Tuesday, October 16, 2012

Take Two Aspirin and Text Me in the Morning: Will healthcare technology implementations raise new privacy concerns?

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Is the healthcare industry ready for secure texting?

A new HIPAA compliant texting app is in beta testing at about 80 hospitals around the US right now. It is secure, traceable, encrypted and recorded. In other words, the HIPAA aspects are all covered so physicians who use texting as a means of communication are no longer breaking the rules. But what about human error?

I love technology. I've made information technology my career. Technology touches nearly every part of my life. And, as I've said before, I am a technical early adopter.  I’m in favor of technical progress, new innovations, and using technology in as many ways as is possible to improve my life and work. Despite popular belief, a lot of doctors,
clinicians, and nurses are too.

I’m also as addicted to texting as anyone out there (OK, middle school kids might have one up on me) and I use it as a primary method of communication.

For those of you who know the feeling, you also know the feeling of sending the wrong text to the wrong person occasionally. What's to prevent a doctor, nurse, or a medical assistant from sending your information to another person via text?

Medical records are not always pristine. I have a colleague whose medical records are actually mixed with another person of the same name, stating he has ailments and a prescription regimen he is not actually on, and who receives mail for Medicare insurance despite the fact that he is in his 40's. That's an entirely different matter for later discussion, but it does have relevance.

If it can happen in the back office of a healthcare organization, it can certainly happen via text.

I can understand the need for instantaneous communication within a healthcare organization and can understand the benefits. The worst case scenario is that a texting app along with human error sends my information to the wrong department or doctor within an HCO. My information is not publicly compromised.

My concern is that human error via texts intended for me could do just that.

I’m sure technology providers and HCO's will secure my data with unique ID's such as a SSN, patient number, or something similar, but that’s only as good as the human doing the texting. I am sure mistakes aren't commonplace but, through my experiences working with technology and in healthcare IT staffing, they do happen on nearly every level of every organization.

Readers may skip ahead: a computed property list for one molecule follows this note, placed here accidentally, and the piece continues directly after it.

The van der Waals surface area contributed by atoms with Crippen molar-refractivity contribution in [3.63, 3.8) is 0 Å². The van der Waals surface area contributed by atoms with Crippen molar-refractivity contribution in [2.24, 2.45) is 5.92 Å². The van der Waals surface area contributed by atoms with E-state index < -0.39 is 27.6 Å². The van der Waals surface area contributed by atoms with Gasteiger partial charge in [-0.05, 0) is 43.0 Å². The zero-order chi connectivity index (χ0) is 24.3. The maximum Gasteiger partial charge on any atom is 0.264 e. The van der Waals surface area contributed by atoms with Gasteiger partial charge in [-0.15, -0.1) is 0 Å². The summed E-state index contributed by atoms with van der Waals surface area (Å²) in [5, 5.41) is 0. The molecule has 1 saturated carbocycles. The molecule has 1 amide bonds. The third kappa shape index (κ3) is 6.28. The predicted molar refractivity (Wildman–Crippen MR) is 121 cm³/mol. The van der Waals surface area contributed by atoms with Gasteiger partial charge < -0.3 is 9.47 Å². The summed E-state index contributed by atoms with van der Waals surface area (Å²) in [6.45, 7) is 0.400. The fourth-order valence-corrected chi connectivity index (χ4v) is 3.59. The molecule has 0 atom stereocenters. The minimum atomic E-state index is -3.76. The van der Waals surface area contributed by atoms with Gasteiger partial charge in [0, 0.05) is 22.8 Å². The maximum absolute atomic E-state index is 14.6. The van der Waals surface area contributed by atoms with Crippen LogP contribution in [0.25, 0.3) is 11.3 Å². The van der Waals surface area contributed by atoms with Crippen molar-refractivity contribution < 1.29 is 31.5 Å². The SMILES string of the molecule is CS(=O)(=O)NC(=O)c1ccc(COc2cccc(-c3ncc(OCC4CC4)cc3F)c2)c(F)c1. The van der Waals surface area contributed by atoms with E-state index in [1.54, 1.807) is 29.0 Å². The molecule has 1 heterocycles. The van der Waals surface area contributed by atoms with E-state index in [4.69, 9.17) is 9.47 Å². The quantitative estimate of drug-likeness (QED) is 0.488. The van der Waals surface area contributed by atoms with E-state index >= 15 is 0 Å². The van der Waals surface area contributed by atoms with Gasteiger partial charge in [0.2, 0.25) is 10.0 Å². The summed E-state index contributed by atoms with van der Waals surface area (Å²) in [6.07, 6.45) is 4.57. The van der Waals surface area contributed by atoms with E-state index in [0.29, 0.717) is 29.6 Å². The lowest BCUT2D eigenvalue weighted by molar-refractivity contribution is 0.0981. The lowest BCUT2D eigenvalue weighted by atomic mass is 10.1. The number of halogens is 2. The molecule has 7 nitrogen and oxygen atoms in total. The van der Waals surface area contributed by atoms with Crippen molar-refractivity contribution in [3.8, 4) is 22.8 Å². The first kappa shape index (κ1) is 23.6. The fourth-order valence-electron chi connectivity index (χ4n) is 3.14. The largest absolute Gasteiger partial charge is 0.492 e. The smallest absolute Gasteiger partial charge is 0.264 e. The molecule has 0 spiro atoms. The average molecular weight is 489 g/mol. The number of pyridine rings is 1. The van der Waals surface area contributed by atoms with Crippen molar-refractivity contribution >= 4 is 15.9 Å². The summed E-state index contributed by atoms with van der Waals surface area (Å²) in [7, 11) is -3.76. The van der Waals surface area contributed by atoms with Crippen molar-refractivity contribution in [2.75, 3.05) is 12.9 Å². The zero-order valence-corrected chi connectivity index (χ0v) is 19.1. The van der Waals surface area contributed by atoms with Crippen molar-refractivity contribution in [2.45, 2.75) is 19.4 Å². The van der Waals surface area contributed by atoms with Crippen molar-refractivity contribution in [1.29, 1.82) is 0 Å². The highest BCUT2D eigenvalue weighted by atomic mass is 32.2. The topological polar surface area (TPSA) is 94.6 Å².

A famous quote from Alexander Pope states, 'To err is human; to forgive, divine.'

On the surface I love the idea of texts from my doctor. Who wouldn't want information or test results as soon as they come in? I love the idea until the doctor sends it to my wife, or child, or mother by accident because they have the same last name, or initials.

I don't know how many people would forgive a mistake such as leaking private medical information in today's litigious society.

Perhaps a safer method would be that the texting is not actually sent by a human at all. Rather; it’s an integration into the EMR product that then sends out the texts to the phone number on file.

Unfortunately, although more secure, this brings up two other problems:
  1. My phone number on record is wrong at two different doctor's offices I've visited in the in the last year alone due to moving; which means that whomever has my old number would receive my medical information. 

  2. I often give my phone to a friend or relative to play a game, look at pictures, or hop on the web.  A big text box popping up with an image of my MRI results isn’t exactly information I want shared.
We discuss data security and healthcare in these blogs frequently and, I’m sorry but, unless there is a way (and maybe there is) that text providers can ensure texts are going to the right person; 100% of the time, without fail; this seems like a disaster waiting to happen.

I think I may have an alternate solution to reduce the chances of human error.

The large EMR vendors could develop a healthcare app for smart phones that ties into your electronic medical record for which you would have a secure login with a password and username that can't be stored. You can see the information as it gets put into your electronic records. It would be as simple as checking on your bank account online. You could sign up for instant notifications that alert you a new message has arrived, instead of sending the confidential information.

Regardless of the technology, employees at every level of healthcare organizations are craving a solution. Beta testing is just that: testing. Just because it works does not make it as functional and secure as it can be. We would be wise to make sure we have this right before a widespread beta roll-out turns out to be very wrong as a result of our desire to have the products now.

Josh Kaplan writes on various subjects including information technology breakthroughs, healthcare IT recruitment and innovations, big data, IT staffing and recruitment, and technical industry news and trends.